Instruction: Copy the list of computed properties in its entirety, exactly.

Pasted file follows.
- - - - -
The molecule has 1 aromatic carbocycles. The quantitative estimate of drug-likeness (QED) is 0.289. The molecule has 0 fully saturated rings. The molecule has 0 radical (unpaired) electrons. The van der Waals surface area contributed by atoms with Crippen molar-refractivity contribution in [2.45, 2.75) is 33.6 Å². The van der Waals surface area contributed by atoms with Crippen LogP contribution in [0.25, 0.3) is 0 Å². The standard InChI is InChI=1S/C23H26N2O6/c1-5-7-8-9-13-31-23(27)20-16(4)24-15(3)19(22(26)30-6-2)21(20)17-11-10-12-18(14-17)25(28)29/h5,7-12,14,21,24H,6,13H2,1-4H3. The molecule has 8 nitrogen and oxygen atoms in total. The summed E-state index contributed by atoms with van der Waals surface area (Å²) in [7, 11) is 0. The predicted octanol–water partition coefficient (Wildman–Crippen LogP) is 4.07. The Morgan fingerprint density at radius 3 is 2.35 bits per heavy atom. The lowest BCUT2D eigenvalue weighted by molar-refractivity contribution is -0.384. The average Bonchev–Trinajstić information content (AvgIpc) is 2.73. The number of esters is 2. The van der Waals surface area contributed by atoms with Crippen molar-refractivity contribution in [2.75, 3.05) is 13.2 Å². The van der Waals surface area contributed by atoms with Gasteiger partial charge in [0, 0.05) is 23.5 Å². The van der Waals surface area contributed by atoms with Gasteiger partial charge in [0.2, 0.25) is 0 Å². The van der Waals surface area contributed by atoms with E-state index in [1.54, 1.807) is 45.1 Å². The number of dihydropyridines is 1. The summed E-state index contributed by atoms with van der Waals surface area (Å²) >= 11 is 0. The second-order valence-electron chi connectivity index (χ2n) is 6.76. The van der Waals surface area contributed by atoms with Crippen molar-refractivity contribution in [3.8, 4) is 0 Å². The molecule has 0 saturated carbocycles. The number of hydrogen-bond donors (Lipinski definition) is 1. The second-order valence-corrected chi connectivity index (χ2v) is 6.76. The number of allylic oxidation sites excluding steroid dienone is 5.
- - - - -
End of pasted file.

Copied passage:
The molecule has 1 aromatic carbocycles. The quantitative estimate of drug-likeness (QED) is 0.289. The molecule has 0 fully saturated rings. The molecule has 0 radical (unpaired) electrons. The van der Waals surface area contributed by atoms with Crippen molar-refractivity contribution in [2.45, 2.75) is 33.6 Å². The van der Waals surface area contributed by atoms with Crippen LogP contribution in [0.25, 0.3) is 0 Å². The standard InChI is InChI=1S/C23H26N2O6/c1-5-7-8-9-13-31-23(27)20-16(4)24-15(3)19(22(26)30-6-2)21(20)17-11-10-12-18(14-17)25(28)29/h5,7-12,14,21,24H,6,13H2,1-4H3. The molecule has 8 nitrogen and oxygen atoms in total. The summed E-state index contributed by atoms with van der Waals surface area (Å²) in [7, 11) is 0. The predicted octanol–water partition coefficient (Wildman–Crippen LogP) is 4.07. The Morgan fingerprint density at radius 3 is 2.35 bits per heavy atom. The lowest BCUT2D eigenvalue weighted by molar-refractivity contribution is -0.384. The average Bonchev–Trinajstić information content (AvgIpc) is 2.73. The number of esters is 2. The van der Waals surface area contributed by atoms with Crippen molar-refractivity contribution in [2.75, 3.05) is 13.2 Å². The van der Waals surface area contributed by atoms with Gasteiger partial charge in [0, 0.05) is 23.5 Å². The van der Waals surface area contributed by atoms with Gasteiger partial charge in [0.2, 0.25) is 0 Å². The van der Waals surface area contributed by atoms with E-state index in [1.54, 1.807) is 45.1 Å². The number of dihydropyridines is 1. The summed E-state index contributed by atoms with van der Waals surface area (Å²) >= 11 is 0. The second-order valence-electron chi connectivity index (χ2n) is 6.76. The van der Waals surface area contributed by atoms with Crippen molar-refractivity contribution in [3.8, 4) is 0 Å². The molecule has 0 saturated carbocycles. The number of hydrogen-bond donors (Lipinski definition) is 1. The second-order valence-corrected chi connectivity index (χ2v) is 6.76. The number of allylic oxidation sites excluding steroid dienone is 5.